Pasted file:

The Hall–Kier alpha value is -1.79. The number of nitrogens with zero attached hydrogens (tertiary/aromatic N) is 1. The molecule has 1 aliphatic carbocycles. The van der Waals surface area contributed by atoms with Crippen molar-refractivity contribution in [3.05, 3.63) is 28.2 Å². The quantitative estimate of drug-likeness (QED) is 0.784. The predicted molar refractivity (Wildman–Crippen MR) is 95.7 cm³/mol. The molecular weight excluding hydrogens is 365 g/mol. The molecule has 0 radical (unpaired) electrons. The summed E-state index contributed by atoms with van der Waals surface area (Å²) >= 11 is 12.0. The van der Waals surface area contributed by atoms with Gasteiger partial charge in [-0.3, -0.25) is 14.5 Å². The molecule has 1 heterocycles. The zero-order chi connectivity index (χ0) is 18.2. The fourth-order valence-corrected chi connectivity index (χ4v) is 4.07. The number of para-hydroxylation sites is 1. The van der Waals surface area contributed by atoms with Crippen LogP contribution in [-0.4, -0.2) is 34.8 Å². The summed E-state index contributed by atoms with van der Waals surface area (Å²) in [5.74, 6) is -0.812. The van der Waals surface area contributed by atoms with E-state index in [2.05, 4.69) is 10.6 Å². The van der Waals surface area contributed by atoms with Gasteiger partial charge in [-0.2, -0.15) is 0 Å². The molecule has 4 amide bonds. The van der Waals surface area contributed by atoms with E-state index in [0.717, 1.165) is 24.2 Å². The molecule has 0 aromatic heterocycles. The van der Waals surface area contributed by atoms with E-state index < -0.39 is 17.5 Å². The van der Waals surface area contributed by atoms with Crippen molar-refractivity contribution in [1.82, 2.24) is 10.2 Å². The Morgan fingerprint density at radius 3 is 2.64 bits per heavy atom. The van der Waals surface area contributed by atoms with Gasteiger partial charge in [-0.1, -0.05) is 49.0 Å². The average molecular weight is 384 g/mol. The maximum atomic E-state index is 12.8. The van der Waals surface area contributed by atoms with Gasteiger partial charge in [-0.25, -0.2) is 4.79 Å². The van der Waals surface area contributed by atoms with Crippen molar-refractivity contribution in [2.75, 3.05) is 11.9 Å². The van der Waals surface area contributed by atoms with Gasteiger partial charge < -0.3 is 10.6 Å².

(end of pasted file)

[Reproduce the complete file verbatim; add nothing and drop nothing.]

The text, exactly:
The Hall–Kier alpha value is -1.79. The number of nitrogens with zero attached hydrogens (tertiary/aromatic N) is 1. The molecule has 1 aliphatic carbocycles. The van der Waals surface area contributed by atoms with Crippen molar-refractivity contribution in [3.05, 3.63) is 28.2 Å². The quantitative estimate of drug-likeness (QED) is 0.784. The predicted molar refractivity (Wildman–Crippen MR) is 95.7 cm³/mol. The molecular weight excluding hydrogens is 365 g/mol. The molecule has 0 radical (unpaired) electrons. The summed E-state index contributed by atoms with van der Waals surface area (Å²) >= 11 is 12.0. The van der Waals surface area contributed by atoms with Gasteiger partial charge in [-0.3, -0.25) is 14.5 Å². The molecule has 1 heterocycles. The zero-order chi connectivity index (χ0) is 18.2. The fourth-order valence-corrected chi connectivity index (χ4v) is 4.07. The number of para-hydroxylation sites is 1. The van der Waals surface area contributed by atoms with Crippen LogP contribution in [-0.4, -0.2) is 34.8 Å². The summed E-state index contributed by atoms with van der Waals surface area (Å²) in [5.74, 6) is -0.812. The van der Waals surface area contributed by atoms with E-state index in [2.05, 4.69) is 10.6 Å². The van der Waals surface area contributed by atoms with Gasteiger partial charge in [-0.2, -0.15) is 0 Å². The molecule has 4 amide bonds. The van der Waals surface area contributed by atoms with E-state index in [0.717, 1.165) is 24.2 Å². The molecule has 0 aromatic heterocycles. The van der Waals surface area contributed by atoms with E-state index < -0.39 is 17.5 Å². The van der Waals surface area contributed by atoms with Crippen molar-refractivity contribution in [1.82, 2.24) is 10.2 Å². The Morgan fingerprint density at radius 3 is 2.64 bits per heavy atom. The van der Waals surface area contributed by atoms with Gasteiger partial charge in [-0.1, -0.05) is 49.0 Å². The average molecular weight is 384 g/mol. The maximum atomic E-state index is 12.8. The van der Waals surface area contributed by atoms with Gasteiger partial charge in [-0.25, -0.2) is 4.79 Å². The van der Waals surface area contributed by atoms with Crippen molar-refractivity contribution in [2.75, 3.05) is 11.9 Å². The van der Waals surface area contributed by atoms with Gasteiger partial charge < -0.3 is 10.6 Å².